Columbus mayor Teresa Tomlinson shares memories of her days at Sweet Briar College

mowen@ledger-enquirer.comAugust 1, 2012 

When Mayor Teresa Tomlinson was a high school senior in suburban Atlanta, like many in her position, she was going back and forth between attending Georgia Tech or the University of Georgia.

Then she surprised everybody when she announced she would go to Sweet Briar College, a small liberal arts school for women in the hills of Virginia.

Tomlinson, who recently received the Distinguished Alumna of the Year award from Sweet Briar, said choosing the smaller school over a large university was one of the most important decisions she's ever made.

"It provided a nurturing learning environment. To a lot of people, going to a larger university is so exciting. They have great athletic departments, great excitement in that sense, a great campus life," she said.

"But I think Sweet Briar offered a completely different type of environment that was exactly what I needed at that time in my life. That was a broadening of my horizons, building a confidence that anything is possible and a nurturing academic environment."

Tomlinson said she would advise young women considering colleges to keep an open mind and not to follow the crowd.

"Don't make your decision on some preconceived notion of where you think you need to be. Make sure you open your eyes to all the possibilities," Tomlinson said. "I was headed to Georgia Tech for their chemical engineering department, or to University of Georgia for journalism. But then I ended up going to Sweet Briar, which gave me such a wonderful liberal arts background, opened my eyes to the social sciences and to literature, things that I had not been significantly exposed to before."

A large university might be the best fit for some, Tomlinson said. But she urges young women not to be locked in by what others are doing or have done before.

"Had I not taken a broad view toward college and simply followed the crowd of students from my high school or my neighborhood, it wouldn't have been an education that was sculpted to my needs and my potential," she said. "So I hope that students really take a broad look at all the options that are out there for them and pick the one that's the best fit, and not the one that's been predetermined for them just by what other folks have always done."

Mayor Teresa Tomlinson answered the following questions via email.

Why did you choose to attend Sweet Briar College? It was different than anything I had previously experienced. Unlike other colleges, Sweet Briar had small class sizes allowing for an intense but nurturing education experience. Between the high caliber professors and other academic resources, the impressive student body and the beautiful campus, there was really no other college that held a candle to Sweet Briar.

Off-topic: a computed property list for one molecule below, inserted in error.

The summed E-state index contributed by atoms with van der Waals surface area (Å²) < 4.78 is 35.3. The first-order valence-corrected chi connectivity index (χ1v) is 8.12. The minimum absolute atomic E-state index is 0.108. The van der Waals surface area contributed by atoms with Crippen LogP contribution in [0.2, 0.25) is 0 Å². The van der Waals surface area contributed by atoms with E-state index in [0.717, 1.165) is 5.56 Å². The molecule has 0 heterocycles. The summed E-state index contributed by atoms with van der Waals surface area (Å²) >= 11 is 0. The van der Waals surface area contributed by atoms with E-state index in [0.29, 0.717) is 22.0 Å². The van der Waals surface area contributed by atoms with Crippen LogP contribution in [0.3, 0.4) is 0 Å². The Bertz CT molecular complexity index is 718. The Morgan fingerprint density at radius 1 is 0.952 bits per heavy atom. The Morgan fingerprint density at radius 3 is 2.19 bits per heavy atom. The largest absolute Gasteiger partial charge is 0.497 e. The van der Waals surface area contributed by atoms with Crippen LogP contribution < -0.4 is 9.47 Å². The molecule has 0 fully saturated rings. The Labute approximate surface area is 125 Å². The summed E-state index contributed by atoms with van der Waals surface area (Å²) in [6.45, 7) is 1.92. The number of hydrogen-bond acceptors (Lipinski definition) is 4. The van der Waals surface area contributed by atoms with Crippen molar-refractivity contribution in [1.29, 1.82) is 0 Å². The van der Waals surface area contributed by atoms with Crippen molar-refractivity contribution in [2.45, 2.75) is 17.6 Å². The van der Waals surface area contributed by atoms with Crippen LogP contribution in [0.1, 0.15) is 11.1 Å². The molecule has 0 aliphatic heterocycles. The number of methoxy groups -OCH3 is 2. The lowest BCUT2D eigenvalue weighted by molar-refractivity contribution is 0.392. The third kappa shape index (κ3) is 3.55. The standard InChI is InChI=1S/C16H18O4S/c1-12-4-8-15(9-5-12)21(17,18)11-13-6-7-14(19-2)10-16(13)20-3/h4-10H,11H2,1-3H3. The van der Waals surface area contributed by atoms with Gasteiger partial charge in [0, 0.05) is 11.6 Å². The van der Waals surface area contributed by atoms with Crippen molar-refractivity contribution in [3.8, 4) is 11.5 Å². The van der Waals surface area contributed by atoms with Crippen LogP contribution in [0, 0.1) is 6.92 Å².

What do you think high school students should consider when deciding which college to attend? They need to consider foremost what is the best fit for them. That may not be the college their best friend or big sister or parents chose. If students will look with an open mind and broaden their search, they will find their "fit," even if their search simply reaffirms the college they assumed they would attend.

What advice do you have for young women preparing for their first year of college? Realize that you have the potential to be anything you want to be, and that college is nothing but a bushel of opportunities for you. Don't squander that opportunity on the small things. Think big. Think great thoughts about your future.

How did you adjust to your first year of college and living away from your family? My family and I are very close. However, I was so ready to go to college -- to spread my wings, if you will -- that I went to Sweet Briar and never looked back. My parents didn't think I would last a month at an all women's college, but it was just the perfect environment. It offered the right balance of academics, opportunities and fun.

What surprised you about the college experience? All of the impressive people. People from different parts of the country, with different life experiences. It broadened my world dramatically from the public high school experience I had growing up. While I certainly had gone to a racially and economically diverse high school, there were few if any that had the breadth of interests or experience as those I met at college. Also, I was surprised at how accepting everyone was. There were very few students who had come from the same high school or same hometown even. That made everyone interested in learning about everyone else fresh -- seeing them for what they are and what they could be as opposed to pigeon holing them in a particular role or interest they held as a younger person back home. It really encouraged the students to blossom into their full potential.

Looking back is there anything you wish you would have done differently? I actually was aware enough to appreciate what an incredible place Sweet Briar was while I was there -- thankfully. I did not take a single day for granted. I realized then that I would treasure that time always.

Ledger-Enquirer is pleased to provide this opportunity to share information, experiences and observations about what's in the news. Some of the comments may be reprinted elsewhere in the site or in the newspaper. We encourage lively, open debate on the issues of the day, and ask that you refrain from profanity, hate speech, personal comments and remarks that are off point. Thank you for taking the time to offer your thoughts.

Commenting FAQs | Terms of Service